First, we will talk about how child beauty pageants started. The upbringing of child beauty pageants is very interesting. It started off with “Pageants celebrating female beauty and charm being fixture at fairs and festivals the U.S. since the 19th century”(Hilboldt), and then “Their rise in popularity probably dates back to 1954, when the miss America pageants was first broadcasted on TV”(Hilboldt). “In 1960, a miami broadcaster hosted the first locally televised pageant for children, Little Miss universes”(Hilboldt). Around “The 1980’s child pageants had become an inextricable part of life in the South…”(Hilboldt). Pageants have dated back for centuries, but did not rise in popularity until it was first broadcasted on TV. Furthermore, the number of kids that participate in beauty pageants is eminence. A majority of little girls wanted to be in pageants, because “They began dreaming of one day becoming Miss America”(Hilboldt). With so many kids in pageants “It’s estimated that 25,000 children compete in more than 5,000 pageants in the U.S. each year”(Hilboldt). It is crazy how many little girls participate in beauty pageants each year just so they can hopefully become the next Miss America. While beauty pageants are still relevant and legal in the U.S. France is trying to ban them. “France is considering a move to ban beauty pageants for girls under 16 as a way to fight the hyper-sexualization of children”(“France”). While,“Under the proposal, organizers of beauty pageants aimed at young children...could face up to two years in prison and fines of $40,000”(“France”). Also, “The measure is a part of of a wider law on gender equality and was approved by the French Senate after garnering 197 votes in favor of the ban,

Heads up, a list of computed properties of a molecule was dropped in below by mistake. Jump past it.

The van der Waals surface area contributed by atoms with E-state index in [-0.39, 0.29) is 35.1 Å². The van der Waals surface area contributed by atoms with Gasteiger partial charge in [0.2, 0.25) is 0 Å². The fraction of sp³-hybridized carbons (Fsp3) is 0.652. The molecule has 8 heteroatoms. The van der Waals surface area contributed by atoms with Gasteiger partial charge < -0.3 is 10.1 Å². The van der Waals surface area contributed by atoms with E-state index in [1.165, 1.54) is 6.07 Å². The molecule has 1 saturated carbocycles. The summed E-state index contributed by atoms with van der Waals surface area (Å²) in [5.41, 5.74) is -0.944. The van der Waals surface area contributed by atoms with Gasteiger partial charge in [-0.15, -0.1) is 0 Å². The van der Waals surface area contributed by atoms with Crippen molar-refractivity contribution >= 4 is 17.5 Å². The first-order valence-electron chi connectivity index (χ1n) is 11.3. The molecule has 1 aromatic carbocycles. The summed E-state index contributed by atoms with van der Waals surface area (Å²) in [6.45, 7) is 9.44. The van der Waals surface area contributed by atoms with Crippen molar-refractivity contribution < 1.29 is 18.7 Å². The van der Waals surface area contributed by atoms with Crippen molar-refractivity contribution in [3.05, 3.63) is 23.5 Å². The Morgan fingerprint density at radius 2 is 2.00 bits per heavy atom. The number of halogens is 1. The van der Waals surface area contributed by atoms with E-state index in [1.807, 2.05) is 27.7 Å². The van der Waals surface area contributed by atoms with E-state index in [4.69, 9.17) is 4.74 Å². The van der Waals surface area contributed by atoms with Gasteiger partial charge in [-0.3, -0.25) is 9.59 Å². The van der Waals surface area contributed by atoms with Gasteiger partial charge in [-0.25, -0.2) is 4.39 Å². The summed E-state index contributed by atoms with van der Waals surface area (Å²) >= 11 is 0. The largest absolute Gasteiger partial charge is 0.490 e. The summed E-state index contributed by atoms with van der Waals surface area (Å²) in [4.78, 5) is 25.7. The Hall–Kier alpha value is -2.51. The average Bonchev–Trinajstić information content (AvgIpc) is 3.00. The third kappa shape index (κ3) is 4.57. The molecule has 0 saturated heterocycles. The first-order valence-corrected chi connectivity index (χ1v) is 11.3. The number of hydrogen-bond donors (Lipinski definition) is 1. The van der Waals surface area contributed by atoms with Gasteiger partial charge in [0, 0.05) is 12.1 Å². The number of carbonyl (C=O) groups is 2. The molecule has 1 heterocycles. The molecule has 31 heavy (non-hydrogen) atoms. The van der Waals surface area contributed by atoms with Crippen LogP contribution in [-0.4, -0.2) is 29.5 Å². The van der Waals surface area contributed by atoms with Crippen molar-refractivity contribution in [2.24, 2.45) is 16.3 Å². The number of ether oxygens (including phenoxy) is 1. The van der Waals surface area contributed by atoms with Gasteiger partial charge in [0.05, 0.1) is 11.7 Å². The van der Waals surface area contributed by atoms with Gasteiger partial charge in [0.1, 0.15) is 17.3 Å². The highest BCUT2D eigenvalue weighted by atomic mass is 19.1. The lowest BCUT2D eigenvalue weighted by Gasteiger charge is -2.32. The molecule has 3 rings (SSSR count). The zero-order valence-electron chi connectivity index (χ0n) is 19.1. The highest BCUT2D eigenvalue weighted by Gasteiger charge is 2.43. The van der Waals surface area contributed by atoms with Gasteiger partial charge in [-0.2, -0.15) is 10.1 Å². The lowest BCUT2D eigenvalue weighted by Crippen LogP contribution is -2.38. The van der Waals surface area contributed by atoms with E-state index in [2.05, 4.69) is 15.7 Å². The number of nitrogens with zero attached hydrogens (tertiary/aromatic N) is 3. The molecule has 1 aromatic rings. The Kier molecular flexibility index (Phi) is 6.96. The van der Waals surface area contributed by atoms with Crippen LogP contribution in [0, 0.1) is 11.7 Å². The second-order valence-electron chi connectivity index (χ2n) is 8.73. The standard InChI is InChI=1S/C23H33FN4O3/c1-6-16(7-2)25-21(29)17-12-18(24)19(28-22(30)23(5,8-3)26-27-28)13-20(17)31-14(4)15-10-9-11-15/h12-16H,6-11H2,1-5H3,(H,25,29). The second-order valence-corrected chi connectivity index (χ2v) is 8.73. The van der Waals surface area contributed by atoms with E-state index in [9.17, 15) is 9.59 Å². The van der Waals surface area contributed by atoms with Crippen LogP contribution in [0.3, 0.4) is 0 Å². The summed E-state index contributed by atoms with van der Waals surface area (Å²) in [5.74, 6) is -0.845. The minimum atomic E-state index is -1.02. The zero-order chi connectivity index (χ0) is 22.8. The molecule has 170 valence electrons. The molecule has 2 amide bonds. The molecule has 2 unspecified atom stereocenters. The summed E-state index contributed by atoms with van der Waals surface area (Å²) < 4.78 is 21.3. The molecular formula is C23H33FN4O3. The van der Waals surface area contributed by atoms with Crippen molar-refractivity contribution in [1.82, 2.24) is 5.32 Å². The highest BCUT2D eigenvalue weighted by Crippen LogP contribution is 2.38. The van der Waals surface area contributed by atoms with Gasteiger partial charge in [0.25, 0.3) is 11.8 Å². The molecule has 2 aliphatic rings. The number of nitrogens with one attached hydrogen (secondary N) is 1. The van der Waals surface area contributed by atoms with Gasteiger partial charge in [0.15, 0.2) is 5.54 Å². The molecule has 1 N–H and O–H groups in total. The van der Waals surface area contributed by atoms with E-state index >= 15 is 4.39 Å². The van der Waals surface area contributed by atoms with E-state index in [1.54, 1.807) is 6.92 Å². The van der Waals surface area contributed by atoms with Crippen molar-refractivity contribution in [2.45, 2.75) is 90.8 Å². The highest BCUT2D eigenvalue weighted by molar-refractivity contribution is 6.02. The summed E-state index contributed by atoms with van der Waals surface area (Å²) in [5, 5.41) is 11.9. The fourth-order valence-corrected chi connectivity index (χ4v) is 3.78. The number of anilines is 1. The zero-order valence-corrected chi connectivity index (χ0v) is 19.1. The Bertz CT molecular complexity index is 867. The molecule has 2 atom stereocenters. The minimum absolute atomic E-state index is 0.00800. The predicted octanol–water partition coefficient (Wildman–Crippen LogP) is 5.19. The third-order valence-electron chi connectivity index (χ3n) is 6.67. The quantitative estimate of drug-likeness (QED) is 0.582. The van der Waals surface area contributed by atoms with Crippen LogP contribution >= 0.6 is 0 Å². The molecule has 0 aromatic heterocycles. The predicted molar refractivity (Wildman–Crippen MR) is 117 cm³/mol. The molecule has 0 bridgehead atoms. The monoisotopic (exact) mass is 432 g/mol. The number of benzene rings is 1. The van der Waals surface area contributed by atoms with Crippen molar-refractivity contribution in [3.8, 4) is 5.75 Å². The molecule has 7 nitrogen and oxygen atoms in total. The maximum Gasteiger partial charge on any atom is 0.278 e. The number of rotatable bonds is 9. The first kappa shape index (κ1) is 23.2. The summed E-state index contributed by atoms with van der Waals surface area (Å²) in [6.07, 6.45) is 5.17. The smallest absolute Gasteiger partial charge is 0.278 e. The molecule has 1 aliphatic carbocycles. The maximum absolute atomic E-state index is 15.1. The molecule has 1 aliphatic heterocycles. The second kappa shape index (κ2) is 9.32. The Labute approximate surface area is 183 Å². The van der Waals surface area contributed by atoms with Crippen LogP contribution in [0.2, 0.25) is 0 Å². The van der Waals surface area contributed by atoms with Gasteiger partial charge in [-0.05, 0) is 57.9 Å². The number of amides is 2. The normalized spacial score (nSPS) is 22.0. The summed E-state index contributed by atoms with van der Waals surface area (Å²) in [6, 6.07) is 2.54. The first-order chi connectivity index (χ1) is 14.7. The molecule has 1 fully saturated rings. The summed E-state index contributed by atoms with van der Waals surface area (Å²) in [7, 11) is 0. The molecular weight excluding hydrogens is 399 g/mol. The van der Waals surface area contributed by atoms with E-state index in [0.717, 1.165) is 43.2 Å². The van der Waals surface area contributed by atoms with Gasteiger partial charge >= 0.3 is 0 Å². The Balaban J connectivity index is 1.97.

Beauty pageants send the message to contestants that appearance is the most important thing about a person. Children will think that they need to spend thousands of dollars to make themselves look good. They will only desire to try and look beautiful and they won't care about more important things like paying bills and saving money for future things like a new house, cars, and many other things that are more important than just beauty. Pageants also encourage girls to fit narrow invented standards of beauty. Girls try and act like adult celebrities; dressing and walking like them across the stage.